Neighbors of Pantex get first ever explosives demonstration - KFDA - NewsChannel 10 / Amarillo News, Weather, Sports

Neighbors of Pantex get first ever explosives demonstration

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AMARILLO - Living on a farm is typically quiet and serene, but families on land surrounding Pantex are used to frequent booms and shakes.

Neighbors told say Pantex is great about informing them of when they're going to test high explosives, yet they still never really get used to it. But after spending an afternoon at the plant Tuesday, they have a better idea of what's going on when they hear a blast.

"Sometimes you forget that they're going to do a test shot, then all the sudden a big boom and you're kind of like woah," said Tonya Detten. "It's mostly the shock wave. You feel it before you even hear the sound."

Tonya Detten has lived right next door to Pantex for 22 years. She now works at the plant as well, but today was the first time her husband and son have ever been on site.

"That's kind of cool for me that I got to have lunch with my husband and my son and that he got to see some of this because otherwise, I don't talk a lot about what I do at work," she said.

Several other neighbors as well as a group of Florida tourists and Pantex new hires watched seven high explosives detonate.

The first demonstration was a shoe blasted by less than two grams of explosive material. A watermelon, can, and two orange figures were also blown to bits. For the last denotation, the crowd had to move several hundred feet away from a barrel blasted by 25 pounds of high explosive.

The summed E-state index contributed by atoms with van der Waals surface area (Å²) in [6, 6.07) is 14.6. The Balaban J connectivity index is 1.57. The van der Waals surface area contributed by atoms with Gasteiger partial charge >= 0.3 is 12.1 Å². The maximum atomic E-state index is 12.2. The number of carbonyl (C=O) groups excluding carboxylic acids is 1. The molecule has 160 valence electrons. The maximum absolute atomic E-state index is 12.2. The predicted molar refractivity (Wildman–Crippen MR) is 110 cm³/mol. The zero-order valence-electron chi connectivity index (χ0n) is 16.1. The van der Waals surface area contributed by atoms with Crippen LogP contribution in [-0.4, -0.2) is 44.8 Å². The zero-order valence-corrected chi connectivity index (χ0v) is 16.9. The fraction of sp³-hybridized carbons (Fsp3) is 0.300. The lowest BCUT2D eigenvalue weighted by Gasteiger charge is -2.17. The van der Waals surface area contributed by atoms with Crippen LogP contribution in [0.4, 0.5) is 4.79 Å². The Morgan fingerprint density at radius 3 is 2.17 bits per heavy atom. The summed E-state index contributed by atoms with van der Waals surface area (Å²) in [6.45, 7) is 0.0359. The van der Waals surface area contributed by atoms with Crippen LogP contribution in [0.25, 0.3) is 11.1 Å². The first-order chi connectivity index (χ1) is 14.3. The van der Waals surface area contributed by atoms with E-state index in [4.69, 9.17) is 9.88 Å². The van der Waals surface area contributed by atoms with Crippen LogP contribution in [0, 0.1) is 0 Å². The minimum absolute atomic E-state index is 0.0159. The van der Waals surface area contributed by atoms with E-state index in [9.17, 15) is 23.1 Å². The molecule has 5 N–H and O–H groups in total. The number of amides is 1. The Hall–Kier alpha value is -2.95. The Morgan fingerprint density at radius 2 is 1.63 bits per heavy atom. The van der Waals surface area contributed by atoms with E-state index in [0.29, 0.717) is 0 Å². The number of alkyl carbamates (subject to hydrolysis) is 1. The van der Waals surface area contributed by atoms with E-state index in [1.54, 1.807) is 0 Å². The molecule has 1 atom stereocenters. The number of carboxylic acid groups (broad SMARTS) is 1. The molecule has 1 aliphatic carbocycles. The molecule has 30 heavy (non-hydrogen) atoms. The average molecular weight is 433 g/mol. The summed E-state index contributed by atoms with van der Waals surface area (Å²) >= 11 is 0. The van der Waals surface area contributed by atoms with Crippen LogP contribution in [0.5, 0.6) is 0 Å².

Pantex crews even gave a demonstration inside a building never before seen by regular civilians or media.

"When you hear a sound, or you feel a pressure wave go by, we want those folks to understand what we're doing and make them understand all the safety aspects that we go through to make sure that we're safe," Division Manager of Explosive Technologies, Monty Cates said.

Pantex's "High Explosive Center of Excellence" maintains the entire nuclear stockpile of the United States. Over a lunch provided by the plant, Cates explained the importance of making sure high explosives age correctly and new ones work properly.

"You have to have high explosives to have a nuclear explosion," Cates said.

Many of the facilities on the plant involved with high explosives have been on site since World War II when the plant was built. Many of those buildings will be torn down and consolidated into a newly approved "High Explosive Science Technology and Engineering Facility," that the plant estimates to cost well over $60 million.

It's been 36 years since the last explosives accident at the plant that killed three employees. Cates says the chances of that happening again are extremely slim.

"If anything were to happen, everything is in place to take care of that from a small event to the worst that you can think of," he said.

After Tuesday's demonstration, neighbors say they feel safe.

"I feel as safe here as I would anywhere else," Detten said. "Pantex does keep us informed. You know, there were some concerns about water and stuff at one point, but they kept us really well informed and we know what's going on. So I don't feel at all like they're keeping secrets from us or anything like that."